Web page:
THERE are renewed hopes that five closure-threatened libraries in Southampton will be saved.

Civic chiefs have revealed they now have preferred options to take on each of the libraries that the city council will stop running on April 1.

Seven groups came forward to take over the five libraries - and library campaigners now say they have a "glimmer of hope" that they will not be marking their last National Libraries Day today.

With Government grant cuts and service cuts, the proposals to stop running Cobbett Road, Millbrook, Thornhill, Weston and Burgess Road libraries were first put forward a year-and-a-half ago.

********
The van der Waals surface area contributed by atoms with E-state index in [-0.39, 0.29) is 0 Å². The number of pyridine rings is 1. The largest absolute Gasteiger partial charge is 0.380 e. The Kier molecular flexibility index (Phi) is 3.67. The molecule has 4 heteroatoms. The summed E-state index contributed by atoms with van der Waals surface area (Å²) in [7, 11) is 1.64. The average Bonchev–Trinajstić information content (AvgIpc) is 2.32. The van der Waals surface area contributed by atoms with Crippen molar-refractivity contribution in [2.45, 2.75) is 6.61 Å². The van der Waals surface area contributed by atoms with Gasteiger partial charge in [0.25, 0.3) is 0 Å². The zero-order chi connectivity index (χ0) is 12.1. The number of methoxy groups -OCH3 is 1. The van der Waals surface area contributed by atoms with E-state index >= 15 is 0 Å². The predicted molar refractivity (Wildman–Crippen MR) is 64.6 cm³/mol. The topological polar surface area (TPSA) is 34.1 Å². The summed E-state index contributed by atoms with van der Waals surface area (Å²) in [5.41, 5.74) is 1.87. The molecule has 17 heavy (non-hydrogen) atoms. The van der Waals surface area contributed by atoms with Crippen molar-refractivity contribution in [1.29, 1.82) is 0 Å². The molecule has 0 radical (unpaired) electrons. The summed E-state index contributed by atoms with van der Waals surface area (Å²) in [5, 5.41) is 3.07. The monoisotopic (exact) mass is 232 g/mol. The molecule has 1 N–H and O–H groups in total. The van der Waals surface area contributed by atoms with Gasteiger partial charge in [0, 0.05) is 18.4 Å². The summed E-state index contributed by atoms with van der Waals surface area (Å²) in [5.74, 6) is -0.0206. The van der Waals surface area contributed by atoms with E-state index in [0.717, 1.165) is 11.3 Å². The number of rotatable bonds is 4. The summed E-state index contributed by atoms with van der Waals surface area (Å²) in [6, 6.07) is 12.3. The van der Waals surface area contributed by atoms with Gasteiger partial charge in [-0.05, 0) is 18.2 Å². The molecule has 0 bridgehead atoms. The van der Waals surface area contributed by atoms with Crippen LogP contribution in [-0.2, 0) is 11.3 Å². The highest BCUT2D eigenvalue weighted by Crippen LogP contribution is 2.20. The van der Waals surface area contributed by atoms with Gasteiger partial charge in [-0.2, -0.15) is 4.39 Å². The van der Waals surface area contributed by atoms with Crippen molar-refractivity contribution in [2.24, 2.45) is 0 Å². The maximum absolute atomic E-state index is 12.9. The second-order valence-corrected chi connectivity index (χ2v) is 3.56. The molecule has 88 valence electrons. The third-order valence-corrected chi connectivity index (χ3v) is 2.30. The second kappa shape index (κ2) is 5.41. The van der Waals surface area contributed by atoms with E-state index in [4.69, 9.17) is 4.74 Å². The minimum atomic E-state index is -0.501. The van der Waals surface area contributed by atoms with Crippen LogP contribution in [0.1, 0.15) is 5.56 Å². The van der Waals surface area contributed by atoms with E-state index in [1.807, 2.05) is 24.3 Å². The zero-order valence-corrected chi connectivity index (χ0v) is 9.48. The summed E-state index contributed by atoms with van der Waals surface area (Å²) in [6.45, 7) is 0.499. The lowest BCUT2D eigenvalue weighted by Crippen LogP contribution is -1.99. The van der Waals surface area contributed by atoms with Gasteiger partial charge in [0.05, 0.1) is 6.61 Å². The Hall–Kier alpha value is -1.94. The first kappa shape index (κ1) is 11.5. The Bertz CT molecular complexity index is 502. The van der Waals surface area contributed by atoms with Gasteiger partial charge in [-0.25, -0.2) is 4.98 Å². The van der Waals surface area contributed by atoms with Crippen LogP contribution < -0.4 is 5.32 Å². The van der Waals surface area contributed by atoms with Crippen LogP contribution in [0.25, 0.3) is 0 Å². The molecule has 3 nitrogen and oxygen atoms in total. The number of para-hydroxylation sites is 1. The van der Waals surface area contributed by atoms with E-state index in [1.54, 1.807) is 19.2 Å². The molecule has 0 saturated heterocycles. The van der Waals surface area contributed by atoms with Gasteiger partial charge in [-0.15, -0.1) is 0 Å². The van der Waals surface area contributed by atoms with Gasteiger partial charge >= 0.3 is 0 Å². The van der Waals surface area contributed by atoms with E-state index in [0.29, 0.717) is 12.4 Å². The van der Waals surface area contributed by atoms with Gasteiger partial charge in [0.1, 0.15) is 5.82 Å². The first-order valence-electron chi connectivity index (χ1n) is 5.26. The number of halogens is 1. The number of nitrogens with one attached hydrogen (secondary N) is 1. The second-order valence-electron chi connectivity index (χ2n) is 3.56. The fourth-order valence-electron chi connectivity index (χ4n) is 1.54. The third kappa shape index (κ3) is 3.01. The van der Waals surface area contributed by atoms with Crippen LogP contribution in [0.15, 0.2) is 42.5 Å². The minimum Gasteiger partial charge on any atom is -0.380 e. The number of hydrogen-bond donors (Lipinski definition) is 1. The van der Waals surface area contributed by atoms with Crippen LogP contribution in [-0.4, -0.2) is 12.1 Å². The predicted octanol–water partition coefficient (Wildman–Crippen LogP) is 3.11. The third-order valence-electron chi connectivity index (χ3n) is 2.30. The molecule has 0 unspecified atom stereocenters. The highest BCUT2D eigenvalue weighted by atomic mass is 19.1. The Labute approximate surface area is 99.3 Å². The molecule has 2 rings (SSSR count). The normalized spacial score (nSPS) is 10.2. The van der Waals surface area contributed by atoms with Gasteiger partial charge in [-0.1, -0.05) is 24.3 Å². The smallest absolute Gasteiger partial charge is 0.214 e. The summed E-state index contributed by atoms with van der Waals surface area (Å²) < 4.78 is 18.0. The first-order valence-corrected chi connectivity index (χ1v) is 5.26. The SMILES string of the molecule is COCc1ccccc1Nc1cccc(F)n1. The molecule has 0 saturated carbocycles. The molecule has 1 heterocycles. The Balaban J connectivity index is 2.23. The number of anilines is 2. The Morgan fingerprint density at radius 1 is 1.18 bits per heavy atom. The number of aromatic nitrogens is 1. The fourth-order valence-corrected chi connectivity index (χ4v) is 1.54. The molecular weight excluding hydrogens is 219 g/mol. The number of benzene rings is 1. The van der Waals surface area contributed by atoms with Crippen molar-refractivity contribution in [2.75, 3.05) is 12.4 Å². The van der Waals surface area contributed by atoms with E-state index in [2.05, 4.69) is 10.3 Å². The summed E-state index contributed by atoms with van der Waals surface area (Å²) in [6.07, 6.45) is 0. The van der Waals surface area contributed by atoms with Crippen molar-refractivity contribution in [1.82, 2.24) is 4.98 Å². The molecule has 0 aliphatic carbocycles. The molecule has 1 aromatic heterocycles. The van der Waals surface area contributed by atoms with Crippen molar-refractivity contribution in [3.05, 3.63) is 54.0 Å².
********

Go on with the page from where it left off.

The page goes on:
The plans, which will also see the mobile library axed, were approved last year with the move set to save the city council £268,000 a year but cost six jobs.

Labour council chiefs have insisted at every opportunity that the plan is not to close the libraries, but to allow community groups take them on and deliver a "sustainable" future for them.

But the proposals have brought figures such as BBC presenter Chris Packham and children's author Ali Sparkes, both of who used Cobbett Road Library as youngsters, together with campaigners and opposition councillors against the plans.

Libraries including Cobbett Road and Burgess Road will be holding free activities today and the city council issued a press release publicising the events, with city leisure chief Satvir Kaur saying: "Libraries in Southampton are a much loved public service and play an important part in local communities within the city" and urging residents to get involved in the activities.